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    Immigration debate spotlights difficult history for Latinos

    After their decisive role in the presidential election, Latinos stand at the threshold of a new acceptance in the United States. The surprising energy behind immigration reform, displayed last week at both ends of Pennsylvania Avenue, suggests that this country might at long last welcome those who come to this country speaking Spanish.

    The conventional wisdom is that Latinos are just the latest round of newcomers, as President Obama put it in Las Vegas, to “face hardship . . . racism . . . ridicule.” If reform now opens wider paths to legal status and citizenship, well, that’s akin to what “each new wave of immigrants” has gone through before, right? “It’s really important for us to remember our history,” the president said.

    It is true that, apart from native peoples, all Americans descend from onetime newcomers. But it is wrong to think Latinos are trodding a path well worn by groups that precede them. The venom of contemporary hostility toward “aliens,” a catch-all category of anti-Latino contempt, points to a larger pathology that transcends the Republican Party, connected as much to the nation’s future as its past.


    After all, 2010 was a demographic tipping point, with more US children born to minorities than to whites. Census projections expect Latinos to be a quarter of the US population by 2050, when whites will be a minority. Status anxiety underlies much of the nation’s uneasiness about these newcomers.

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    But Latinos are uniquely burdened by America’s past, too. Only in recent years has this nation acknowledged that African history and slave history are relevant to the civil rights of blacks. An equivalent reckoning with history must be accomplished for Latinos.

    Today’s immigration controversy involves Spanish-surnamed people originating mainly in Mexico, Central America, and the Caribbean, but also in other parts of Latin America. One reason the word “Hispanics” is in disfavor is that these folks are not from Spain, and the word deletes their Indian or mixed-race heritage. But Spain is where the American problem begins.

    The early English settlers in the New World inherited the bifurcated imagination of an English empire that defined itself for a decisive century against the mortal threat of Spain. The year 1588 became a marker when ocean storms saved the British Isles from the Spanish Armada — and classes at Oxford and Cambridge from being taught in Spanish. The fear of that threat crossed the ocean on the Mayflower and Arbella. Long before the word was coined, Latinos were the rivals against whom English speakers in America defined their early identity. The heirs of those English “settlers” would long distinguish themselves from “immigrants” — the genesis of “us” versus “them.”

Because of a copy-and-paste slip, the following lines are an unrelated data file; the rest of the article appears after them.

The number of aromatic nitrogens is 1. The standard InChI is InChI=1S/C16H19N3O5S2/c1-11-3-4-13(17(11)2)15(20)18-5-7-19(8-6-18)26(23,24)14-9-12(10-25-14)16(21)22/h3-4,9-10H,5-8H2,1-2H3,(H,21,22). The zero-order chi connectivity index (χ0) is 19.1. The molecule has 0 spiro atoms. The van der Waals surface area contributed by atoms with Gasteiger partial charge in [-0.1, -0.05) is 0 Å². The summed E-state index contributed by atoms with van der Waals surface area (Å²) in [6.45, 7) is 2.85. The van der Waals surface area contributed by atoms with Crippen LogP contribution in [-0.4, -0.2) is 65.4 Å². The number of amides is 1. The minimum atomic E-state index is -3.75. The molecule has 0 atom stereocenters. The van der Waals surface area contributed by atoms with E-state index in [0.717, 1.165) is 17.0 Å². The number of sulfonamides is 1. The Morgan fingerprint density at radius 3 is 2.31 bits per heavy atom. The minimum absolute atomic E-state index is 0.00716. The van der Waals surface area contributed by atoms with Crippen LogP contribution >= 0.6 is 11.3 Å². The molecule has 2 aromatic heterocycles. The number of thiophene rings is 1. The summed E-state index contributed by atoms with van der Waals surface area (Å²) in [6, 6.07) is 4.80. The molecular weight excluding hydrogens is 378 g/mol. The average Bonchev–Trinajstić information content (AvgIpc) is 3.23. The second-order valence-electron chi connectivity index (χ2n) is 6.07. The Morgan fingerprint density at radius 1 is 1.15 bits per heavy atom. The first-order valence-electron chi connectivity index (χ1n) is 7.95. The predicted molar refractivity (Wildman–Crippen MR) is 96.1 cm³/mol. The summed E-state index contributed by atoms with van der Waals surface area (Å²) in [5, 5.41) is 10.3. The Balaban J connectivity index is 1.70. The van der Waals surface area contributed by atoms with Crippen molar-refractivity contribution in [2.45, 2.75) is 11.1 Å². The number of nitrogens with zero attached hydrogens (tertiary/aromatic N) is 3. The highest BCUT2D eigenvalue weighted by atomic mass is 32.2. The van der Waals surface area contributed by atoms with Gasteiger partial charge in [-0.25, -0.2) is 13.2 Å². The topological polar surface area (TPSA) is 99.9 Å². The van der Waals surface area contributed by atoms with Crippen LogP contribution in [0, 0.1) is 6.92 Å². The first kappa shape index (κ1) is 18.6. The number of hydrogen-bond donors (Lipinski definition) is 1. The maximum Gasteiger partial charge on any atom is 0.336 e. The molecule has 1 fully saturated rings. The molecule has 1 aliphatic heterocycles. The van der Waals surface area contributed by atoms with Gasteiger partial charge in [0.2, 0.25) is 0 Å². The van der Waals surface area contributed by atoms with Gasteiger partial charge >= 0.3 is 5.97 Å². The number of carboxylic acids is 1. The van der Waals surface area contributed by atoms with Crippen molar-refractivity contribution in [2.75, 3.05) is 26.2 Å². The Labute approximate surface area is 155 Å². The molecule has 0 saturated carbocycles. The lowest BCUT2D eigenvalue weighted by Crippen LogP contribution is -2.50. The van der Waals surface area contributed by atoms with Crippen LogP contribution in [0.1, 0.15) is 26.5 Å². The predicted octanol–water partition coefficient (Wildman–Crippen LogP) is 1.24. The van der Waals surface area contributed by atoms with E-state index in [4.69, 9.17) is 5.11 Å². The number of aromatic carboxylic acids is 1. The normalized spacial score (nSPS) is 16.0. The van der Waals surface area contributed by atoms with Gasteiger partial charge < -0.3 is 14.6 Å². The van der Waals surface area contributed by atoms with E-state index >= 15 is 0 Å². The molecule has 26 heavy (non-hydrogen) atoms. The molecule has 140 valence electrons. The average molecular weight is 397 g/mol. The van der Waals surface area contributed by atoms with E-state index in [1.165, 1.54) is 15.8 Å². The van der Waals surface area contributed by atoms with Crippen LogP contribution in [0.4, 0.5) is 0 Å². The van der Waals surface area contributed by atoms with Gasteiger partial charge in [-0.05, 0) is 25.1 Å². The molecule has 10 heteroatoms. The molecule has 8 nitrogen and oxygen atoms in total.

The psychological and political contest with Spain was reinvigorated by Manifest Destiny, an inevitably anti-Mexican movement of Anglo settlers to the West, culminating in the 1848 war — whose burdensome legacy is little recognized on this side of the Rio Grande. Subsequent wars between the United States and Spain, and in former Spanish colonies (the Philippines, Nicaragua, Cuba) were mere prelude to the crippling exploitation of Latin America that fueled a US economic boom throughout the 20th century. Under numerous corporation-friendly Latin dictators sponsored by Washington, savagely unjust social structures evolved throughout the southern half of the Western Hemisphere. Legions of “aliens” who have made their way north, even to this day, are in flight from the punishment inflicted by those same US-enabled social structures.


    Today, most of the nations of Latin America have growing economies, yet the region is marked by the most dramatic social inequality in the world. Climate migration, mass urbanization, drug violence, and corruption together destroy the hopes both of landless peasants and of residents of vast makeshift slums. Against common stereotypes, those Latinos who succeed at border crossing are determined survivors — men, women, and children with tremendous nerve, courage, and resilience.

    Latinos face prejudice unlike what greeted other immigrants, yet, as Obama suggested, they have begun to transcend those barriers. Already Latinos are creating the new America. Immigration reform must balance conflicting rights, and honor limits, but history poses its own challenge to justice. Latinos carry the weight of a dark legacy, long inflicted from here. That, too, must be part of the overdue reckoning.

    James Carroll writes regularly for the Globe.